People are asking, why the government did not take the millions and millions of dollars it spent on hand-outs — lumber, galvanize, cement and steel — to improve the dilapidated healthcare infrastructure? Moreover, people are suggesting that a proper healthcare system can sustain good living for a lifetime, while a few pieces of building materials, once every five years, cannot even complete a single room!
Confidently, behind every failed government there is a visionary opposition!
Hence, in response to SVG’s growing healthcare problem the New Democratic Party (NDP) has unveil the ultimate plan — a cogent proposition that has overshadowed the Argyle International Airport (AIA). In my opinion, most Vincentians — the government’s and opposition’s fanatics and the other parties’ supporters analysed the information and buttressed the plan, has dismissed the current neglected healthcare system, which puts the past healthcare environment light years ahead of the current.
Learning this, the government’s abusive and insensitive catalyst immediately castigated the plan and caustically likened the new healthcare plan to “FarmVille” — one of Zynga’s farming simulation social network games where players cultivate their farms and care for their animals.
Here, they have the effrontery to insult Vincentians, as “FarmVille” is a place where animals are being cared for. For me, this is not a coincidence — with healthcare in such abysmal state we have to be seen as animals in the sight of the government for them to make such comparison — presenting the proposed hospital project, equivalent to an online simulation farm. Knowing the government fell asleep under the wheel and in so doing hospitalized the healthcare system up to this point of no recovery, is displaying a complete lack of feelings and consideration.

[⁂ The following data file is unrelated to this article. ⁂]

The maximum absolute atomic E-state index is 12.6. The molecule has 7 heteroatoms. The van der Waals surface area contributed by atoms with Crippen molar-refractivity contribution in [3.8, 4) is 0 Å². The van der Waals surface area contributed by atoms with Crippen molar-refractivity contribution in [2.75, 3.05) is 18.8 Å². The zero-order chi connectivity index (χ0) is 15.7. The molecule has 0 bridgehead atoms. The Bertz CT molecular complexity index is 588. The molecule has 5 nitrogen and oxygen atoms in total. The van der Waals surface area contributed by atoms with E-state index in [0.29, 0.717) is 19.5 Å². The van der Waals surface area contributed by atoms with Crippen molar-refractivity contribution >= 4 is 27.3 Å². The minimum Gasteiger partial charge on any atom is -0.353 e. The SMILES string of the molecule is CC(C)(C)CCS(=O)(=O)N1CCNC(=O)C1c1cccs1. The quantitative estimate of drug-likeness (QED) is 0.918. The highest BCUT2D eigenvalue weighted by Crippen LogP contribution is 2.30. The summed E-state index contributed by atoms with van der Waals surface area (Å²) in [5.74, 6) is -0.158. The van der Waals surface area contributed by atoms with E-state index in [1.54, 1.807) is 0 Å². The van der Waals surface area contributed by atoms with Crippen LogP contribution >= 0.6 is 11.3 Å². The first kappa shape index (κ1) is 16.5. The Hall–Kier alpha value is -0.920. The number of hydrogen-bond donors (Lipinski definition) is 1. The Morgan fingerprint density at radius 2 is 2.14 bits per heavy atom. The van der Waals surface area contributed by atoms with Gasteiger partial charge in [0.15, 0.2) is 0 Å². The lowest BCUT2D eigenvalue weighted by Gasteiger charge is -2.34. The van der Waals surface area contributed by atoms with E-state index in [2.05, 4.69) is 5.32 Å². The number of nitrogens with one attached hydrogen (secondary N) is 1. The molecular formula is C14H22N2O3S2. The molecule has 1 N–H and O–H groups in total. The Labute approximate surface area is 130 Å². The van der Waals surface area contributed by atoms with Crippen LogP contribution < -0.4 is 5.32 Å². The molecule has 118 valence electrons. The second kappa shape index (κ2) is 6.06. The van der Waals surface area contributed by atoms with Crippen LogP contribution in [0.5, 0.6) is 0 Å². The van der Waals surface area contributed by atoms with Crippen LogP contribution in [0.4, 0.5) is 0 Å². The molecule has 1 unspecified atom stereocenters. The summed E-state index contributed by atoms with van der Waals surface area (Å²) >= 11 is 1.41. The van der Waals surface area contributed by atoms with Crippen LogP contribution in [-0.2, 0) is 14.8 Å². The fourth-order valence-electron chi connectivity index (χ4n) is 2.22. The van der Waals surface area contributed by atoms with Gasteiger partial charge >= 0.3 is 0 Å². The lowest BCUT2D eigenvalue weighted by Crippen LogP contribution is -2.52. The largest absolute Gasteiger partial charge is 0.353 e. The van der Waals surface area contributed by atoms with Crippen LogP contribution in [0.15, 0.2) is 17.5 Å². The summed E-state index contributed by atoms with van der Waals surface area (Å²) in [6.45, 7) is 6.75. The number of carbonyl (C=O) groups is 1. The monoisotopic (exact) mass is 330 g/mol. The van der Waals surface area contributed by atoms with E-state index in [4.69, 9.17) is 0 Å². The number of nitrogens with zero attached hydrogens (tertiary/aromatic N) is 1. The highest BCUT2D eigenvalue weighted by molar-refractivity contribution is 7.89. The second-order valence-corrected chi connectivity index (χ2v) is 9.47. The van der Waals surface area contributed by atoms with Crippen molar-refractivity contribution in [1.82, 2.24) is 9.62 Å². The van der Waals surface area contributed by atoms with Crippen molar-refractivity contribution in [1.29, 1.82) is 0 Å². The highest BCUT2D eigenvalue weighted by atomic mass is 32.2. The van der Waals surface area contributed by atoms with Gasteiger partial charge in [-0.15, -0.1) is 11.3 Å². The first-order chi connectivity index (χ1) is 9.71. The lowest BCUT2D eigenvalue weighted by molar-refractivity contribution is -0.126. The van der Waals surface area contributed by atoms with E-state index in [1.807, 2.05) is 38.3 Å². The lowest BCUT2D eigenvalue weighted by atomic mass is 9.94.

In light of this, the people want the government’s surrogates to know that their analogy is a deceitful tactic, packed with political chicanery.
As a matter of fact, if the government were imaginative and attentive, would learn immensely from “FarmVIlle” — how to cultivate farms by ploughing, planting and harvesting crops and trees, and by now the Geest boat will be leaving SVG filled with bananas and other locally cultivated products; instead of spouting gibberish about the proffered healthcare system, which has the potential to make a huge difference in the lives of all Vincentians.
The vast majority are voicing their disgust and asking the insurgents to quit making gratuitous comments about the well-thought-of and state-of-the-art proposed healthcare project, as no one asked for their opinion — with this I concur.
Call it what you want, during your regime’s tenure they slumbered in grace, now they’ve awaken by the new and improved “FarmVille.” The pathetic condition of the government health centres will soon be a pain of the past, weaning Vincentians of the current chronic setbacks.
Like it or not, “FarmVille” is here to stay!
D. Markie Spring